Advertisement
Share

Review: A lukewarm action-thriller, ‘The Misfits’ is neither fast nor furious

A man in sunglasses walks through an airport followed by two tough guys in the movie "The Misfits."
Pierce Brosnan in the movie “The Misfits.”
(The Avenue)

The Times is committed to reviewing theatrical film releases during the COVID-19 pandemic. Because moviegoing carries risks during this time, we remind readers to follow health and safety guidelines as outlined by the Centers for Disease Control and Prevention and local health officials.

Stealing from bad people is the common way movies warm us to the perpetrators of elaborate heists, but harder to hide is when the movie itself openly pilfers from other, better movies. Case in point, the synthetically swanky, Abu Dhabi-set Pierce Brosnan-starrer “The Misfits,” a get-the-gold-from-the-terrorists caper featuring a scrappy gang of ethnically diverse thieves in which fumes from the “Fast & Furious” and “Ocean’s” franchises are pungent, but hardly a substitute.

It’s a conscientious gang, this one. Nick Cannon’s Ringo targets deadbeat dads. Jamie Chung’s Violet goes after human traffickers. When Brosnan’s elegant swindler of the rich is begrudgingly roped in by a mysterious figure called the Prince (Rami Jaber), it’s to spearhead a job taking down a nefarious private prison mogul (Tim Roth) who launders terrorist money, and hates Brosnan to boot. Cue the warehouse confabs, hate/love camaraderie, conveniently available hardware, inexplicably successful disguises, porous fortresses, tourism shots, and twists you saw coming. Even Brosnan finally looks bored playing another prickly rogue. Roth, too, on the oily villain side of things.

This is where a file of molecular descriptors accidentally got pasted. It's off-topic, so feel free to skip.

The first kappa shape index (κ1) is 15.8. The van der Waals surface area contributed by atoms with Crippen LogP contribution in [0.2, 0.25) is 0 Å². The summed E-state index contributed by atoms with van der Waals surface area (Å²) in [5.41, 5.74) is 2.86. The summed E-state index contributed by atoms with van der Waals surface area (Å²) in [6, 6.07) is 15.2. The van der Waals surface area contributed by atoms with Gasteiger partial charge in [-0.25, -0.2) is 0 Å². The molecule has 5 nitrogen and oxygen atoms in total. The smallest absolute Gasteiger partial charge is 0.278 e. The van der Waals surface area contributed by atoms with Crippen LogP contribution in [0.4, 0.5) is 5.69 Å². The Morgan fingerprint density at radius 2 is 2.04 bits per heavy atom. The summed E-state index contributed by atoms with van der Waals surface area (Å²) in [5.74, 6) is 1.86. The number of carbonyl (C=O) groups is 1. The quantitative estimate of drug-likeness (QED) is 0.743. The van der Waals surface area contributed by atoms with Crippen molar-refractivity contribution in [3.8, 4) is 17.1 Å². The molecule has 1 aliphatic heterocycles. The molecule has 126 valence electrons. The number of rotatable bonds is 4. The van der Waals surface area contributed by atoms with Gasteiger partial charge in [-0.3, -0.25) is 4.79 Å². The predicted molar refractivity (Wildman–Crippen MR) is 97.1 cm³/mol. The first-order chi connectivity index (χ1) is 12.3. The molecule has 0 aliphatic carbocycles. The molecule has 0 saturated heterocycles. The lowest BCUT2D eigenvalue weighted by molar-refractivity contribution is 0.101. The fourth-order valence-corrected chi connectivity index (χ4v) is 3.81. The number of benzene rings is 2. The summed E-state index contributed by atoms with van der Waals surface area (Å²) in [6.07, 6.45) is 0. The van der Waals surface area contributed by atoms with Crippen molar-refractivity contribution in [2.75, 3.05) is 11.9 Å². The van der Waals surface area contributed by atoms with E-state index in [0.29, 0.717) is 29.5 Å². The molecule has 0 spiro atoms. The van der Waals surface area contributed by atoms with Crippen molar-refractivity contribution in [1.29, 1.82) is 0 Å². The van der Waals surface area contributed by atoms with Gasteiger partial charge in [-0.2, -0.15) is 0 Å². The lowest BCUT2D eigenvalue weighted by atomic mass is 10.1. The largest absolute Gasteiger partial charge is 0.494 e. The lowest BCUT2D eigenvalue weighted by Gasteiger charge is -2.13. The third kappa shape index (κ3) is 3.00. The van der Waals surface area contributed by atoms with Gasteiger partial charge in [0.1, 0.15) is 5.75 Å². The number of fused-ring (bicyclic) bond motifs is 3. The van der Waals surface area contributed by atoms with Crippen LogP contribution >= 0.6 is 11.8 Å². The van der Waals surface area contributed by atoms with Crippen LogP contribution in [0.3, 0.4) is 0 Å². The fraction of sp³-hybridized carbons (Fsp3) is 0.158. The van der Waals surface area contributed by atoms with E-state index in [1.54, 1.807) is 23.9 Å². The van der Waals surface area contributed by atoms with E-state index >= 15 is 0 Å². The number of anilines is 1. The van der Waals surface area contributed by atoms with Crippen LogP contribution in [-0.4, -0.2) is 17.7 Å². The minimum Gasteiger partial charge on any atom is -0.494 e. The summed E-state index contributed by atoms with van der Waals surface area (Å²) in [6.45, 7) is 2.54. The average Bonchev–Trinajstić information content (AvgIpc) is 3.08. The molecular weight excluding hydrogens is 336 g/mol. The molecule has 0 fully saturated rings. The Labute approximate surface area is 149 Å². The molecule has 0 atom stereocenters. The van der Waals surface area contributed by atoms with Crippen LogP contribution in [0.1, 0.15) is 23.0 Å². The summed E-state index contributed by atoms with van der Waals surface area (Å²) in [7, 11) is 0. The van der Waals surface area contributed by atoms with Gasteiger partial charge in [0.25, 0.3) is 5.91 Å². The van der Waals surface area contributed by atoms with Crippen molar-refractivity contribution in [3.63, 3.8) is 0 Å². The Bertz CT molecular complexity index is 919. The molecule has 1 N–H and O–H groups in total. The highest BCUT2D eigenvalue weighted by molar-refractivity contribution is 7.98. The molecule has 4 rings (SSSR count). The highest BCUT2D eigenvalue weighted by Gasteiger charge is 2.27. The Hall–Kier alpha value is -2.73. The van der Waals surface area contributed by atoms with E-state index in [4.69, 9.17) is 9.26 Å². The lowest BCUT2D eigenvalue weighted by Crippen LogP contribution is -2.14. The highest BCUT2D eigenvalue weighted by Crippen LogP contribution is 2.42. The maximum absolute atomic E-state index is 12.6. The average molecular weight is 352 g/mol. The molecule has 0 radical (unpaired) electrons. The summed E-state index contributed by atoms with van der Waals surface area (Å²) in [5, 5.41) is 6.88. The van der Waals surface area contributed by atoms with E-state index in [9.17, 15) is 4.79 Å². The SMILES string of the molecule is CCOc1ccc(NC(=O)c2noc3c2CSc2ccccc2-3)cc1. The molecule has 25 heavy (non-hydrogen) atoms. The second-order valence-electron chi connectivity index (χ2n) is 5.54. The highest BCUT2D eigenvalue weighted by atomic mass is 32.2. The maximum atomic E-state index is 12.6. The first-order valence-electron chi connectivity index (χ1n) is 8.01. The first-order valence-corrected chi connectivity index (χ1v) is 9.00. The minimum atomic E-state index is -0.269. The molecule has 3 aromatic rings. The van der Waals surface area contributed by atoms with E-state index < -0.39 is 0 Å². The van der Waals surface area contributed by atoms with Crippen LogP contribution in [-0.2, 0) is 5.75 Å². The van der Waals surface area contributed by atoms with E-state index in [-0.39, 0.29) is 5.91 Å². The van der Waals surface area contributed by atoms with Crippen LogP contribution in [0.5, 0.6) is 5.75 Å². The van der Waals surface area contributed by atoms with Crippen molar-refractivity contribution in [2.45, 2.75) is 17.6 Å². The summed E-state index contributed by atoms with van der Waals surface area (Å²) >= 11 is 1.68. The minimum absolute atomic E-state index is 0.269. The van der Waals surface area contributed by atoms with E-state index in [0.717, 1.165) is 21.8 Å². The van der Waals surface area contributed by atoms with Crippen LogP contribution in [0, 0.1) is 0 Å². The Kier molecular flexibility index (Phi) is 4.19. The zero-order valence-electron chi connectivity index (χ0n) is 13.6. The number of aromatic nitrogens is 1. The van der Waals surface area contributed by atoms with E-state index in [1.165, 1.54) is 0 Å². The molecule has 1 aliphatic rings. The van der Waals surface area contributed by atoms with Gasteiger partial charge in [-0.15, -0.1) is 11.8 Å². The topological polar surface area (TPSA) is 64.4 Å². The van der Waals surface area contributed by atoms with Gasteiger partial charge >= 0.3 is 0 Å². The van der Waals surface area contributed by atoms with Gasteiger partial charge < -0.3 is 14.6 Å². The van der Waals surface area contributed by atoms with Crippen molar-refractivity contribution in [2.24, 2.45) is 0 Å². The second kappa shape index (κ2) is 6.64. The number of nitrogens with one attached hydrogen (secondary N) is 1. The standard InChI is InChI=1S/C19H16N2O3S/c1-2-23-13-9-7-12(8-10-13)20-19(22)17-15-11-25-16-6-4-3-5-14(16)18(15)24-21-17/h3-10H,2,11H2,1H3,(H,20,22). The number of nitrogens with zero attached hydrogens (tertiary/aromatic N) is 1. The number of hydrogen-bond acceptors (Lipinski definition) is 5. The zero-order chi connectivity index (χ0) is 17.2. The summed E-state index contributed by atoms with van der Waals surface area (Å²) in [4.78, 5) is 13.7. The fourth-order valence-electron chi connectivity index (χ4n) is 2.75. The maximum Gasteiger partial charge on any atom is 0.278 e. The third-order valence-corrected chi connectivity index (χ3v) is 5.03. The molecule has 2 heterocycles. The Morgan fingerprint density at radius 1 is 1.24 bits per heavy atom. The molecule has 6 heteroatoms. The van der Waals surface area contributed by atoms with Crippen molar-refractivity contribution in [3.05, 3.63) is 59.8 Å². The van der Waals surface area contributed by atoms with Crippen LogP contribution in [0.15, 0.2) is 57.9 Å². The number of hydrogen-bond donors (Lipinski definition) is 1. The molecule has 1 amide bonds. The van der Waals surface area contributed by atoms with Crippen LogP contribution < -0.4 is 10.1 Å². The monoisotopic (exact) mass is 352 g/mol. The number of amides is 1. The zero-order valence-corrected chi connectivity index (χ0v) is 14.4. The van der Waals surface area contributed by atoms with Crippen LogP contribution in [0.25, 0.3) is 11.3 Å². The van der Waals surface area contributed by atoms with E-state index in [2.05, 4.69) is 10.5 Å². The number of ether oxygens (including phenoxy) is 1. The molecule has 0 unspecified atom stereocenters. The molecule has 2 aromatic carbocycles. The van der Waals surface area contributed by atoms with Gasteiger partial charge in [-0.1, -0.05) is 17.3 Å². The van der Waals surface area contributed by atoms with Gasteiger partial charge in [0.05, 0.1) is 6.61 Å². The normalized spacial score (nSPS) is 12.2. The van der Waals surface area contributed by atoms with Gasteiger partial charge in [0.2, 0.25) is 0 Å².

Onetime mayhem kingpin Renny Harlin oversees the molding and pressing of this action-adventure widget like a man hoping to get another shot at a real Hollywood blockbuster — it’s fast-paced but also cloying as it hits its commercially prescribed genre marks. It so wants to be enjoyed, even as it’s helpless to do anything differently.

Advertisement

The best one can say about something as forgettable as “The Misfits” is that if your hunger for the long-awaited “F9” entrée needs addressing now, no one’s stopping you from a lukewarm appetizer while you wait.

'The Misfits'

Rated: R for some language/sexual references and brief drug use

Running time: 1 hour, 34 minutes

Playing: Starts June 11, AMC Citywalk, Universal City; Cinemark 18, Los Angeles; and in limited release


Advertisement